Snubbing Moscow for Kiev on V-E Day could be a provocation

Russian President Vladimir Putin attends a meeting of the Victory Day celebrations organizing committee in the Kremlin in Moscow on Tuesday. (Sergei Ilnitsky / Associated Press)

To the editor: When three former U.S. ambassadors agree on a foreign policy move, we should listen, no matter their political persuasions. (“Kiev, not Moscow, should be the choice for marking V-E Day,” op-ed, March 16)

Steven Pifer, John Herbst and William Taylor are certainly correct to call attention to the 70th anniversary of the Allies’ World War II victory in Europe. They correctly credit the Russians and other peoples of the former Soviet Union for having made great sacrifices in defeating Hitler’s armies. They may even be right that this is not the year for President Obama to go to Moscow to celebrate that mutual victory.

But they are wrong in their policy prescription — to go, instead, to Kiev. This would be a terrible decision by Obama. U.S. relations with Russia are at a historic and dangerous low. Nothing could more antagonize the Russian people, including those who question President Vladimir Putin’s policies in Ukraine, than to snub celebrations in Moscow and join them in Kiev.

The ambassadors recklessly, and needlessly, propose a further step toward crisis in relations with Russia.

Larry T. Caldwell, Beaumont

The writer is a professor of politics emeritus at Occidental College, where he has taught U.S. national security and Russian foreign policy.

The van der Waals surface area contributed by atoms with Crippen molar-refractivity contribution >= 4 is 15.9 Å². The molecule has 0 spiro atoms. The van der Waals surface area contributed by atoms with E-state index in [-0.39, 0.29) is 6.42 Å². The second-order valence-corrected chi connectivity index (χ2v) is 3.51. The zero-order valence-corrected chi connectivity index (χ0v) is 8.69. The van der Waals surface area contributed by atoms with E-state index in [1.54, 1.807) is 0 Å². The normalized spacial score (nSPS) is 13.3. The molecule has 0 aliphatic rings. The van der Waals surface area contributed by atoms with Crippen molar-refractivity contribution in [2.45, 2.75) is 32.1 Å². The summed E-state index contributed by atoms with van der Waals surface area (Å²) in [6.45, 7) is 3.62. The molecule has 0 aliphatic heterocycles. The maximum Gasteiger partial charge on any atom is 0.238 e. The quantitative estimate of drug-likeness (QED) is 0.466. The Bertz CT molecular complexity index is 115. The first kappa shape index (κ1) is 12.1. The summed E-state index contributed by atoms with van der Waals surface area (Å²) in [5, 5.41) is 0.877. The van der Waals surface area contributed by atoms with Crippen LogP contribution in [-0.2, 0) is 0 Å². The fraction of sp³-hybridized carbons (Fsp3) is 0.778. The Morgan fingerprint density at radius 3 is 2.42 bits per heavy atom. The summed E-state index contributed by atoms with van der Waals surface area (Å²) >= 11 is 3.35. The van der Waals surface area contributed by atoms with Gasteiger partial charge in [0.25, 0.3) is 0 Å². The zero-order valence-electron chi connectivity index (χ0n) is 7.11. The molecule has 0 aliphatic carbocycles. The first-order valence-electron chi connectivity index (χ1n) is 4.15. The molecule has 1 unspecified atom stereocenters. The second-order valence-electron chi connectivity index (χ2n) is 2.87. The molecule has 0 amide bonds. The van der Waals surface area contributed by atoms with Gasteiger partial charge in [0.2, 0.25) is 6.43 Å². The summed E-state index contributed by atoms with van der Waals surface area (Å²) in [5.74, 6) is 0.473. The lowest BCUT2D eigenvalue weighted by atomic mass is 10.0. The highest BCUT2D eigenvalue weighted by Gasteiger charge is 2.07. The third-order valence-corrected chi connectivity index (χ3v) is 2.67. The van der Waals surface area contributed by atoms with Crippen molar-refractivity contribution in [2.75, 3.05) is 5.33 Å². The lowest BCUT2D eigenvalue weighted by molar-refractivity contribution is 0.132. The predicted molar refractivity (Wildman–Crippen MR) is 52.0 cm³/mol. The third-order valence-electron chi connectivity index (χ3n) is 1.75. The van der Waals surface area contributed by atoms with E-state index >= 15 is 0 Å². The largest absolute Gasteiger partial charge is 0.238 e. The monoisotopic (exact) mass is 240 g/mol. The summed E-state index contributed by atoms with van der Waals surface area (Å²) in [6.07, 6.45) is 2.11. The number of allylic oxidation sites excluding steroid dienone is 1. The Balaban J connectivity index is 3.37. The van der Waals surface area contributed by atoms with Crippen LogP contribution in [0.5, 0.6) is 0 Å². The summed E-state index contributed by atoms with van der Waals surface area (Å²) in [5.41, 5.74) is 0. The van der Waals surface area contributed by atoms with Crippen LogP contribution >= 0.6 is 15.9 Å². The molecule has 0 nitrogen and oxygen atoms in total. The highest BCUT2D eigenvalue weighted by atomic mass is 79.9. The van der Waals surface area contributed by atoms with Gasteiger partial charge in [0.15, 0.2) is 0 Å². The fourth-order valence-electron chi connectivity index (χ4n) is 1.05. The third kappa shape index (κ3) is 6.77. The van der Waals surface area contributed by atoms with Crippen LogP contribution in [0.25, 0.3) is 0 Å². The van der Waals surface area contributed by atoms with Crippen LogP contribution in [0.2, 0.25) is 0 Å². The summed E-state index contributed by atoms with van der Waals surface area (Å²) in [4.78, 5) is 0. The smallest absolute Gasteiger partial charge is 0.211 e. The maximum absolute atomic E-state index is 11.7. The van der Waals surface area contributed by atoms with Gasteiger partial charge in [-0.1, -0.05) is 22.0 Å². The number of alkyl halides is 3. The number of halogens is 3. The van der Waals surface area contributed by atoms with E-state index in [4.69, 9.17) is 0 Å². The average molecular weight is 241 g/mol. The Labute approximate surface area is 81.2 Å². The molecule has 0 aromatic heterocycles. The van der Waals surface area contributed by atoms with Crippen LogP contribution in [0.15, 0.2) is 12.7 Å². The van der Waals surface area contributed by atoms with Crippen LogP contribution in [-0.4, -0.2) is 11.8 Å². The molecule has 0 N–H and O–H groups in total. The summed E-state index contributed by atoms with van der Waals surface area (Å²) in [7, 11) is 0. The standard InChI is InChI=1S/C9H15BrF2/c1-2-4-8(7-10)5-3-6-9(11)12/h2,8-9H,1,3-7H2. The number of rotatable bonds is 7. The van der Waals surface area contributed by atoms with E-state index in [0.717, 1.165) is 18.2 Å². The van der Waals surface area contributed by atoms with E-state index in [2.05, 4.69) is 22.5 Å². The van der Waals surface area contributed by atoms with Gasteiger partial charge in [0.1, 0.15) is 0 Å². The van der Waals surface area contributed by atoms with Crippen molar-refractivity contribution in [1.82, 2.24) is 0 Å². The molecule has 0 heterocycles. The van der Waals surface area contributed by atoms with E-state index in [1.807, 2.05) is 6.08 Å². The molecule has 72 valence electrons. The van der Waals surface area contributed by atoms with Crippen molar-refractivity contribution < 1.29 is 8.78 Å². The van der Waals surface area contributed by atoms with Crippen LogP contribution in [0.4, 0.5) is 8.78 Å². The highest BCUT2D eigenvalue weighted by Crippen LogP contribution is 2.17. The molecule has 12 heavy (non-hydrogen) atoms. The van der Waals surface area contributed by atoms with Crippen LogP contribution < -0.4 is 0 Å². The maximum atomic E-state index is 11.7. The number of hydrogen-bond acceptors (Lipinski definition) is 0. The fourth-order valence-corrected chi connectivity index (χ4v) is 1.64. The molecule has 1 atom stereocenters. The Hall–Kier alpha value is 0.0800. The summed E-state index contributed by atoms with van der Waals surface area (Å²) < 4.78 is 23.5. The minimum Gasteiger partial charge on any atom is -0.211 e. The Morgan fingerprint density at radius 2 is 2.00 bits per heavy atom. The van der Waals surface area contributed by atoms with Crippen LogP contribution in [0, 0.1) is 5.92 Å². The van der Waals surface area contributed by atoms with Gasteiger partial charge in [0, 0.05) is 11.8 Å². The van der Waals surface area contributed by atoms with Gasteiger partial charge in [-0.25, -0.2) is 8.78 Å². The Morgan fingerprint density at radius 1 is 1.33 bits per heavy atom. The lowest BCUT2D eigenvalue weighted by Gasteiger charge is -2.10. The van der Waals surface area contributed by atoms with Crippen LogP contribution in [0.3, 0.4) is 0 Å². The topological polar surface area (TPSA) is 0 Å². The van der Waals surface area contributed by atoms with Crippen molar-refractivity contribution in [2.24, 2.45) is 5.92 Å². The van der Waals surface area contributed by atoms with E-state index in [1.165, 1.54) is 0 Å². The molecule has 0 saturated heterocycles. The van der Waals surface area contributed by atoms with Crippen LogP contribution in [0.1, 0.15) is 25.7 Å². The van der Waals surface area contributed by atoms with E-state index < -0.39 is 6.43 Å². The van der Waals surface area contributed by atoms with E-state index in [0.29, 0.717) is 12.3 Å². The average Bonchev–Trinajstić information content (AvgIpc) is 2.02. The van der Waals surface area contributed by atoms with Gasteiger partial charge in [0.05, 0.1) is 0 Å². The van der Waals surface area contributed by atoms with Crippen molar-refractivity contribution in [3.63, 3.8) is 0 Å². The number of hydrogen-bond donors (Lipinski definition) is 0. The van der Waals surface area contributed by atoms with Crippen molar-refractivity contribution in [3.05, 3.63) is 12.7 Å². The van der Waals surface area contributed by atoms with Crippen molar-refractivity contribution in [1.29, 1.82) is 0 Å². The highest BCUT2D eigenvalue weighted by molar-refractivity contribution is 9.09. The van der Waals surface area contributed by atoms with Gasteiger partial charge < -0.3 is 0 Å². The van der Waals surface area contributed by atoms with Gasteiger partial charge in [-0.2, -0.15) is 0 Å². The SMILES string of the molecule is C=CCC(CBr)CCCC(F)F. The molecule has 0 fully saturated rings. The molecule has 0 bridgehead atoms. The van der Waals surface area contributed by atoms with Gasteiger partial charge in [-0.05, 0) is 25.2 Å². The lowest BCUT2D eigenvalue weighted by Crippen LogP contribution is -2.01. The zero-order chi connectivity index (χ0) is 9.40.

To the editor: The piece on whether to commemorate the 70th anniversary of Victory in Europe Day in Russia correctly recognizes the heavy price paid by the Soviets fighting Germany.

What is almost always forgotten is that the Soviets were also the aggressors along with Germany in causing the war, going into Finland, the Baltic states and Poland. After helping cause the war by their non-aggression pact treaty with Hitler, they later became “victors” because they switched sides after their ally Germany stabbed them in the back.

After the war, the Soviets were allowed to retain much of the territory that they took as war-triggering acts of aggression.

To portray them as heroes ignores their role as instigators of the war. Both are accurate.


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